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© 2010

Populism, Gender, and Sympathy in the Romantic Novel

  • Authors
Book

Part of the Nineteenth-Century Major Lives and Letters book series (19CMLL)

Table of contents

About this book

Introduction

Populism, Gender, and Sympathy in the Romantic Novel is a richly historicized account that explores anxieties about crowds, fiction and disguise, women authors, and unstable gender roles. James P. Carson argues that the Romantic novel is a form individualizing in its address, which exploits popular materials and stretches formal boundaries in an attempt to come to terms with the masses. Informed by Bakhtin, Foucault, and Freud, this book offers fresh new readings of works by Sir Walter Scott, William Godwin, Matthew Lewis, Charles Robert Maturin, and Mary Shelley.

Keywords

fiction novel Percy Bysshe Shelley Romanticism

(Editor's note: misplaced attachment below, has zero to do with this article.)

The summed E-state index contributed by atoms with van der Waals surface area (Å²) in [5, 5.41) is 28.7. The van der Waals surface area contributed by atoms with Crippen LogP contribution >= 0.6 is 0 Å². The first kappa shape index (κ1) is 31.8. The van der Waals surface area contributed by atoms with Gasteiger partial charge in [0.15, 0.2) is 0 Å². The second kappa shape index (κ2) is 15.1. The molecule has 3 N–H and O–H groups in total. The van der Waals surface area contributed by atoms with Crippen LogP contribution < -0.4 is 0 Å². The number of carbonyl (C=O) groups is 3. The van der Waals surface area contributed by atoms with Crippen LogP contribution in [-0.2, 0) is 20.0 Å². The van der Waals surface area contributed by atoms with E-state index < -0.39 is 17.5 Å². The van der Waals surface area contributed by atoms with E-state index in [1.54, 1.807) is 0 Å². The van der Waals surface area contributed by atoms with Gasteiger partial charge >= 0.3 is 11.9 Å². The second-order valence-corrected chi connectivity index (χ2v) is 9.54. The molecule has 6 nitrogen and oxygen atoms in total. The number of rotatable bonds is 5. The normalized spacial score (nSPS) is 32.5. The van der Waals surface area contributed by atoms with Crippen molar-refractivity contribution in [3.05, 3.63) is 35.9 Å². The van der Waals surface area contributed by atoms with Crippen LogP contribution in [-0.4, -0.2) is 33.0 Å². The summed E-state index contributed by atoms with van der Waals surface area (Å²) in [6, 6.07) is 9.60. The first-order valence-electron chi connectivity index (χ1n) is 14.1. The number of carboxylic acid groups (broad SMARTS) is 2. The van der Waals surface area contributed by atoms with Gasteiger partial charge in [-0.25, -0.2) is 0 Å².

About the authors

JAMES CARSON, Associate Professor of English at Kenyon College, USA.

Bibliographic information

Reviews

"Carson s Populism, Gender, and Sympathy in the Romantic Novel is an intensely original study, a powerful and provocative meditation on political and gender issues raised with special urgency by the major Romantic English novelists. By extracting from these novels a rich thematic complexity centered on mass movements and the role that women are represented as playing in them, Carson rescues Gothic and Romantic fiction from the charge that it is merely sensationalistic or sentimental. This is an important book, consistently insightful and often revelatory." - John Richetti, A.M. Rosenthal Professor of English (Emeritus), University of Pennsylvania

"In this fascinating study, Carson examines the decline of the voice of the crowd in the Romantic era, as social unity achieved in the realm of sound is challenged by aural surveillance. He vividly recounts the process by which Romantic novels are complicit in and resistant to the attempt to exert power over the masses by individualizing them. This work importantly engages with recent work on nations and nation-building and on the place of people in them." - Frances Ferguson, Mary Elizabeth Garrett Professor, Johns Hopkins University